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I am trying to design my data-structures for a new App that I am working on, and I am using core data (for the first time).

I've been struggling a bit with working around the lack of arrays in core data, but I have mostly worked things out.

The one issue that I have left is that one of my object types has an array of "int"s. I may have LOTS of these ints, and so I want them to be space efficient. I also want to be able to access them quickly.

In my particular case, my array of ints will only have two operations performed on them. One is to iterate over them, and the second is to append new ints. The most common operation (and the one that I need to keep most efficient) is just being able to read all of the values in the array.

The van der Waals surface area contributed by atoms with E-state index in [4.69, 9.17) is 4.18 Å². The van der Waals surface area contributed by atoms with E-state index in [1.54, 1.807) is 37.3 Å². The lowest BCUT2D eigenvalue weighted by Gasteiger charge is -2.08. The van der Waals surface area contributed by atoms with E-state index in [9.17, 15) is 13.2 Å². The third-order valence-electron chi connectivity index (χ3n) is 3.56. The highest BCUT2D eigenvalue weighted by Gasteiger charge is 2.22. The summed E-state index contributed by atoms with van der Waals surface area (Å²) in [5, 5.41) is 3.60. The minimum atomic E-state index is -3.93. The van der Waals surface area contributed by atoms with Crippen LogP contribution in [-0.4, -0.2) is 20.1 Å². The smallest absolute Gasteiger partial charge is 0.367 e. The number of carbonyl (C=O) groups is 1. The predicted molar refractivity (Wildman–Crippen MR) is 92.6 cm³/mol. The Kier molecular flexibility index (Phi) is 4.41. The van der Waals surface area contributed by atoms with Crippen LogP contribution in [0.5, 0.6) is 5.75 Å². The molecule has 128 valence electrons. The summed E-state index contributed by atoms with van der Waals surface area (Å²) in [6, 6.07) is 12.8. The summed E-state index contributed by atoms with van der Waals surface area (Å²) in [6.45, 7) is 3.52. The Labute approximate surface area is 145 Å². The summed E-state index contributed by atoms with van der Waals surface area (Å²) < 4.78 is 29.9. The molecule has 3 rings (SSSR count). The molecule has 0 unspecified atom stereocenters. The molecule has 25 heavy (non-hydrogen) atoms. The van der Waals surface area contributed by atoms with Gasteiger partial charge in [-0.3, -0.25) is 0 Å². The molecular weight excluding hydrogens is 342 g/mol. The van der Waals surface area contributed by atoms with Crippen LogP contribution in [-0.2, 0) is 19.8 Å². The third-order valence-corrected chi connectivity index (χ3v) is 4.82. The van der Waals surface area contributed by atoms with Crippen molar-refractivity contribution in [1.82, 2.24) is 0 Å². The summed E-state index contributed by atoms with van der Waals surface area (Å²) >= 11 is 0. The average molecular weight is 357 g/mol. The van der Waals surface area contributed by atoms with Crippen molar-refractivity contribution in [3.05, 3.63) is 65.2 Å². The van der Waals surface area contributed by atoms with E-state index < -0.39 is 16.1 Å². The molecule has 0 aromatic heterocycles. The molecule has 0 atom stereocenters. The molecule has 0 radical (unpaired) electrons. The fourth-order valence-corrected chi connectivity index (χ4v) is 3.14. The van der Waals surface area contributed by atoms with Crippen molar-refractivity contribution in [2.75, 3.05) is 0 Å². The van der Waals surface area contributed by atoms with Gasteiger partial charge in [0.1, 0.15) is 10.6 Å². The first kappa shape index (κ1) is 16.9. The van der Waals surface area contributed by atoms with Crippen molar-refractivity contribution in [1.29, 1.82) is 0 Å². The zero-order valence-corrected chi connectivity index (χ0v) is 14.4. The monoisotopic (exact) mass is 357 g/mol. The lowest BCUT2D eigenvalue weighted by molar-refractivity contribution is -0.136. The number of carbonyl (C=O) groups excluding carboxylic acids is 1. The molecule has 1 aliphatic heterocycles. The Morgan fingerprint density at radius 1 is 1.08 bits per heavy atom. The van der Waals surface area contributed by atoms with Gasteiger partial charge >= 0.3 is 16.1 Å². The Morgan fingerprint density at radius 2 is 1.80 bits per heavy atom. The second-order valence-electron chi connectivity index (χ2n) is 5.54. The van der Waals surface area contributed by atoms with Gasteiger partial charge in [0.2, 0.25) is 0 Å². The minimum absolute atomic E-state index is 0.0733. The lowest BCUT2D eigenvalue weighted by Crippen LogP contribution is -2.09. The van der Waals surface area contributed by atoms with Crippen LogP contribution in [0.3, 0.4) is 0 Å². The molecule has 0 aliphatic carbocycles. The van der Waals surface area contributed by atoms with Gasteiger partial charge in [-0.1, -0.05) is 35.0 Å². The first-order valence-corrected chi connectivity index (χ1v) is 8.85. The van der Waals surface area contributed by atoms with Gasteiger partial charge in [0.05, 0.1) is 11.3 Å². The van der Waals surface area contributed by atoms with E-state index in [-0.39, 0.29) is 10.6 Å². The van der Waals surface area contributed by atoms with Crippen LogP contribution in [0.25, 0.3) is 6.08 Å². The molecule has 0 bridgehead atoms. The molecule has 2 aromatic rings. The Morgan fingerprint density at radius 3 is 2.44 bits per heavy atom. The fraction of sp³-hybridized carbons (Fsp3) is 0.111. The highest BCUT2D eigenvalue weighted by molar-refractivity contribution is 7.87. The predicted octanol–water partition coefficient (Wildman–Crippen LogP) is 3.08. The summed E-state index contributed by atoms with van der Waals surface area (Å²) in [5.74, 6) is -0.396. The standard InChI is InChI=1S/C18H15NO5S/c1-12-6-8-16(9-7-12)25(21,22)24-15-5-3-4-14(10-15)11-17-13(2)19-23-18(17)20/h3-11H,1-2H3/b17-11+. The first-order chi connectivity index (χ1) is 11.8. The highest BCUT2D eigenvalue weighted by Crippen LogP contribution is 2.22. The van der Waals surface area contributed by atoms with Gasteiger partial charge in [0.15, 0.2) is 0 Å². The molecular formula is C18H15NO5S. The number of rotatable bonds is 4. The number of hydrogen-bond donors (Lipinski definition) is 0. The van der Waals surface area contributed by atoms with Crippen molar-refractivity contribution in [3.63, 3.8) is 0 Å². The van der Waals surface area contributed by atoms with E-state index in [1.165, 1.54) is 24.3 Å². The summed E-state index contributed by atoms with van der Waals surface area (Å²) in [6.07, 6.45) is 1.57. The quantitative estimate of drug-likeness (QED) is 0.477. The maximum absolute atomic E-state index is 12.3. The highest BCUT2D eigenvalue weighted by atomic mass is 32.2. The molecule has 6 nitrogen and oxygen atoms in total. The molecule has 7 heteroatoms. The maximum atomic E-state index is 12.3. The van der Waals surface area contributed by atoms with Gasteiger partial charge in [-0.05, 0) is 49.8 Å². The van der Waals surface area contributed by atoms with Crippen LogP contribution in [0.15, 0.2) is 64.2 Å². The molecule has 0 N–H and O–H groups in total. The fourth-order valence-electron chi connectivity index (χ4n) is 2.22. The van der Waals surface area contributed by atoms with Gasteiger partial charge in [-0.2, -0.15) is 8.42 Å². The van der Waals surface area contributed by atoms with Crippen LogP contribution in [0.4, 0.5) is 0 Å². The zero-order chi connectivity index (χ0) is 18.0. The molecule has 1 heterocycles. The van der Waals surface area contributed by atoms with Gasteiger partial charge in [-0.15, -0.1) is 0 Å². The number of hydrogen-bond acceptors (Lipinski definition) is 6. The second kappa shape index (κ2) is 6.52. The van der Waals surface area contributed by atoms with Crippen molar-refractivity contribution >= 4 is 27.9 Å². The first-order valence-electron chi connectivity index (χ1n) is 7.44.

For storage, I figure that I need to use a "binary data" attribute on my object. Now I'm trying to figure out the best way to pack the "int"s into an array of bytes.

My app is going to create data that is only used on iOS devices for now, but may be used on other machines in the future, so I want to make sure that my solution is architecture independent, but at the same time fastest on iOS devices with slower processors and concern with battery life.

I'm currently thinking of designing my binary data so that the ints are stored in the "little endian" format. My object would be a sub-class of NSManagedObject, and it would have a side field (not part of the core data storage) which is an "int *" pointer which I would use to iterate over the values.

When my object is faulted into memory, I would initialize the c array. If the endianness is "little endian" (which I would determine using CFByteOrderGetCurrent()), then I can read the array of ints very efficiently with code like this: